Here are some examples of how you can optimize your strategy and reap the benefits of direct marketing:
1. Define Your Target Audience
Compared to outbound strategies and inbound marketing that lets consumers make the first move, direct marketing can feel too aggressive. However, the tactics you use don’t have to be pushy. Whereas outbound marketing pushes your message to a broad audience, successful direct marketing tends to be very well-targeted.
Instead of intrusively blasting a message that only a few people will pay attention to, direct your marketing efforts to people who likely already care. Your message should speak directly to a specific segment of your audience, offering an experience that’s catered to their needs and desires.
Some research shows that 80% of consumers are more likely to buy from a brand with this type of personalization, helping to boost conversion rates. With a clearly defined target market, you can keep your direct marketing budget low while maximizing your return on investment (ROI).
2. Make Your Marketing Strategy Measurable
The key to a successful direct marketing campaign is making sure you can identify when success actually occurs. Think about what metrics can serve as indicators that your goals are being achieved. For example, you may consider tracking the number of people who opt into your service following a direct mail campaign, or the customer response rate from an SMS campaign.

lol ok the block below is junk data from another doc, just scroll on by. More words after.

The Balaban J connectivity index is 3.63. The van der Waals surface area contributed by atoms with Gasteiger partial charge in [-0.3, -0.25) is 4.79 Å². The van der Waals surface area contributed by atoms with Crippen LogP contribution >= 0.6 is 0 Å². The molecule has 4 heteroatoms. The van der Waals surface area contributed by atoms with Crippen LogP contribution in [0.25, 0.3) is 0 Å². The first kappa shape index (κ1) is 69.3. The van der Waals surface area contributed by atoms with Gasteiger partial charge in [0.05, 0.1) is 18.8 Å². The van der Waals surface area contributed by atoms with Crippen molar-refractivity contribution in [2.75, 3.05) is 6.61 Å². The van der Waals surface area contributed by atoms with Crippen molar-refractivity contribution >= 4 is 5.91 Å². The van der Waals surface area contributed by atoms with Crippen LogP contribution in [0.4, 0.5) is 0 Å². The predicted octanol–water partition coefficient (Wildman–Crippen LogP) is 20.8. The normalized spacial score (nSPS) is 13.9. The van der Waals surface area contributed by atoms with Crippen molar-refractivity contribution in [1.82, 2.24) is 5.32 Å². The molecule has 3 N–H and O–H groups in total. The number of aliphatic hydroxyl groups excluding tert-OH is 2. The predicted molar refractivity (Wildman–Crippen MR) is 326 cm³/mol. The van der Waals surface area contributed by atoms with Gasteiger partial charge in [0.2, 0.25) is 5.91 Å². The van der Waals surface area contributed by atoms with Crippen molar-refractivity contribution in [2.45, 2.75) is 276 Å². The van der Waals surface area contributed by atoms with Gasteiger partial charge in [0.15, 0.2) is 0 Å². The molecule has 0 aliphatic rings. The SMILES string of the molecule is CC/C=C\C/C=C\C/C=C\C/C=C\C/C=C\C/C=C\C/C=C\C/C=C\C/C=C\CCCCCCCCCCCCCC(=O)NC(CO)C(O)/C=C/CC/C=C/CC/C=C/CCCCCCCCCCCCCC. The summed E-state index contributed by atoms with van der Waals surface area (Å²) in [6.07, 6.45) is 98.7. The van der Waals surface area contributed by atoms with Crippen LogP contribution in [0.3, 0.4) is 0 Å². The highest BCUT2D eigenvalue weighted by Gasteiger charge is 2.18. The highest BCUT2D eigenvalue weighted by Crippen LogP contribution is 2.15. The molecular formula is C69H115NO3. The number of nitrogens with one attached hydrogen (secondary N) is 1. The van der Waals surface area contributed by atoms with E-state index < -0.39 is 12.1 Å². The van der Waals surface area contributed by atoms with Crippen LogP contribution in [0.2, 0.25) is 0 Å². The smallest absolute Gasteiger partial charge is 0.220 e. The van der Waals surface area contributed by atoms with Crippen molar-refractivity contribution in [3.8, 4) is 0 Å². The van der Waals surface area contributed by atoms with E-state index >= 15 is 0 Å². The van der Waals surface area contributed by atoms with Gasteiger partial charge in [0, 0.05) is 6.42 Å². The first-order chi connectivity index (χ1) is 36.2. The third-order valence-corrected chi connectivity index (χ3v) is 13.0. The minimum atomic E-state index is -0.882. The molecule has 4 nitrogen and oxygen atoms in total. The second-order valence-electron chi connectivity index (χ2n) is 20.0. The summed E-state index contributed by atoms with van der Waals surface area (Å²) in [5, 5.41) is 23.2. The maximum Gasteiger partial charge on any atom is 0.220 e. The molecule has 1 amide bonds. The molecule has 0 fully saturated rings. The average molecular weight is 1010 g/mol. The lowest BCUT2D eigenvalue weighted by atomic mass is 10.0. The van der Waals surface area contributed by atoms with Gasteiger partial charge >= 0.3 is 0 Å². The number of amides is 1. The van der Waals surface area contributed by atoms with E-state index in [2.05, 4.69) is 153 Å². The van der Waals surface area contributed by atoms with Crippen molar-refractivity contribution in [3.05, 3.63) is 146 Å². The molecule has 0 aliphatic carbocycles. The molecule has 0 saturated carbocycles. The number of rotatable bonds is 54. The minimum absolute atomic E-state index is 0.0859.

Making your strategy measurable will help you figure out when your customers aren’t connecting with your direct marketing efforts. Even during your campaign, you’ll be able to adjust your methods in a way that can inspire your audience to take action. After your campaign is over, this well-tracked data can help your team get a clear picture of what occurred. For example, you may see a trend in what language increases click-through rates or what channel garners the greatest customer interactions.
3. Be Straightforward
Direct marketing isn’t subtle. While indirect marketing often places an ad under the guise of helpful information, direct marketing is usually highly promotional. Because you’re trying to spur action quickly, you need to be reasonably straightforward about your intentions with a clear CTA or sales pitch.
For example, if you’re an orthodontist promoting Invisalign, you may explicitly encourage users to book a free consultation. To make a CTA even more enticing for potential customers, many direct marketers will offer a discount or other such promotion. Going back to our example, you may follow your CTA by stating that users who sign up for a treatment in the same appointment will get $50 off.
Successful direct marketers take a customer-centric approach by forming a CTA that is both creative and relevant for targeted customers. As long as buyers know exactly what you want them to do and what they can get out of it, you’re on your way to building an effective direct marketing campaign.
4. Maintain Relationships
Your direct marketing efforts don’t have to—and shouldn’t—end just because you’ve successfully converted members of your target audience. This type of marketing can be particularly useful for forming a bond with your customers since you’re directly engaging them. Over time, buyers may develop an emotional connection with your brand, which builds customer loyalty.